Timmermans returns historic trade permit to Japan

European Affairs Frans Timmermans has left for a three-day visit to Japan that will focus on international cultural policy in the context of the 2008-2009 celebrations. In 2008, Japan and the Netherlands celebrated 150 years of diplomatic relations, while this year marks the 400th anniversary of trade relations between the two countries.

Mr Timmermans will not come to Japan empty handed. He will personally ensure that the document issued to the Dutch in 1609, granting them permission to trade with all Japanese ports, is returned to the place where it was originally issued. The document has been preserved in the National Archives in The Hague. The permit is one of the many fascinating items displayed in the Oranda to Nippon exhibition in Nagasaki, which will run until mid-January 2010.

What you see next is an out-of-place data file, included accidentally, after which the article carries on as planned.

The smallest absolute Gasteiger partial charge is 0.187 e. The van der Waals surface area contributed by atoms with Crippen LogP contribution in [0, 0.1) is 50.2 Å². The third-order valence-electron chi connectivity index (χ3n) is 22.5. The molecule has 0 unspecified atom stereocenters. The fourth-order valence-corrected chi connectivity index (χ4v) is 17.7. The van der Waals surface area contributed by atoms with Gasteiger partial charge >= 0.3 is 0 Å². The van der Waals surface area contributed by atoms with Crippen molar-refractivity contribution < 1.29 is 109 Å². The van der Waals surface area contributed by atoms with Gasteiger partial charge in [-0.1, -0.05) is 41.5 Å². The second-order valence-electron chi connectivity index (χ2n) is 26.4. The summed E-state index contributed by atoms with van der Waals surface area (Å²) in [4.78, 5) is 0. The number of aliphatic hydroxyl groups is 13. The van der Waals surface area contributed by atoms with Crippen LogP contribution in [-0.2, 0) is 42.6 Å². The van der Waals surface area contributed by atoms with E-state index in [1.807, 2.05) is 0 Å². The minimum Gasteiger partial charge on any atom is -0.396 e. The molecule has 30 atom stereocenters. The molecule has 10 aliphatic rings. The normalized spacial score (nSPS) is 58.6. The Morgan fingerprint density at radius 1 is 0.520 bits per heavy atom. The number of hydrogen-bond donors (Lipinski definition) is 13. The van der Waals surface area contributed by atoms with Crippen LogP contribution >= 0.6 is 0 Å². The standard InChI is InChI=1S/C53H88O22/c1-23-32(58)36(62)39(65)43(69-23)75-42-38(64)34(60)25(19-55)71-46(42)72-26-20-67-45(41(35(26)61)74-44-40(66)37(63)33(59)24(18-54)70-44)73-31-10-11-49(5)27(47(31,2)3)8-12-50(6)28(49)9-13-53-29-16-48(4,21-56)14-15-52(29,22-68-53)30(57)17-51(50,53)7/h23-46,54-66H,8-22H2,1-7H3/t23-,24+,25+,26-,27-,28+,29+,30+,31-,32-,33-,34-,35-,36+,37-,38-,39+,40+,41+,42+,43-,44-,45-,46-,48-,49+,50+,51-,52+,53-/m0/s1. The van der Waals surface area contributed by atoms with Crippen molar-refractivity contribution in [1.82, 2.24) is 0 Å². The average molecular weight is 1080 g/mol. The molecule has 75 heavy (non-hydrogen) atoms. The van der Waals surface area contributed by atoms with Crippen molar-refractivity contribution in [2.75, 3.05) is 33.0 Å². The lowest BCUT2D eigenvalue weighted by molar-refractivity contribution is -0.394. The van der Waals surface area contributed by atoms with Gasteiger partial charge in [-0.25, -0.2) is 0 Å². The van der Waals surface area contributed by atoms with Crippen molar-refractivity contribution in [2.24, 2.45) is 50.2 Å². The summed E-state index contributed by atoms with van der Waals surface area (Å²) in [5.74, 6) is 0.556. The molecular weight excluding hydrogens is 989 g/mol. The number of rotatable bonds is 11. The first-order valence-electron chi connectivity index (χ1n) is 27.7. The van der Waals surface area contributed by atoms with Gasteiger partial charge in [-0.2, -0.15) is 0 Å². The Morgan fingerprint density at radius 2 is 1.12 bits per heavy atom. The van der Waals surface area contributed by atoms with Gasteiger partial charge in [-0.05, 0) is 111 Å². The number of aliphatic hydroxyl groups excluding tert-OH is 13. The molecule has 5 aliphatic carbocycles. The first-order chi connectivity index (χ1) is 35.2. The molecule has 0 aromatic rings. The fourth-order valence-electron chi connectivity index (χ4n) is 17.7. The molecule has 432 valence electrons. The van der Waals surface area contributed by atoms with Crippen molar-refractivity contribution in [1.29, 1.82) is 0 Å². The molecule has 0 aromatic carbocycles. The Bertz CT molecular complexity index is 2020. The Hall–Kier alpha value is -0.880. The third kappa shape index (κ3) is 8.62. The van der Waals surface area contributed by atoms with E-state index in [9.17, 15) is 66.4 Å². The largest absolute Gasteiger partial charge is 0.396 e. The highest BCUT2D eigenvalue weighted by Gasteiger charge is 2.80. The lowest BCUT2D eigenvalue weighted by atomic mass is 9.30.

From 1609 to 1857, the Netherlands was the only western country with a permanent presence in Japan, first in Hirado and then in Nagasaki.

In Hirado, Mr Timmermans will attend a conference on the reconstruction of the 17th-century trading post of the Dutch East India Company, where he will present a portrait of Captain Speckx, the first head of the trading post. He will then travel to the artificial island of Dejima, the Dutch East India Company’s base from 1641 to 1857 and the place from which the Dutch, as Japan’s only ‘window to the west’ in that period, introduced western learning.

In Tokyo, Mr Timmermans will give a lecture, meet with various Japanese colleagues and open the Anne Frank exhibition at Sophia University. He will also open a modern art exhibition by visual communication agency Thonik.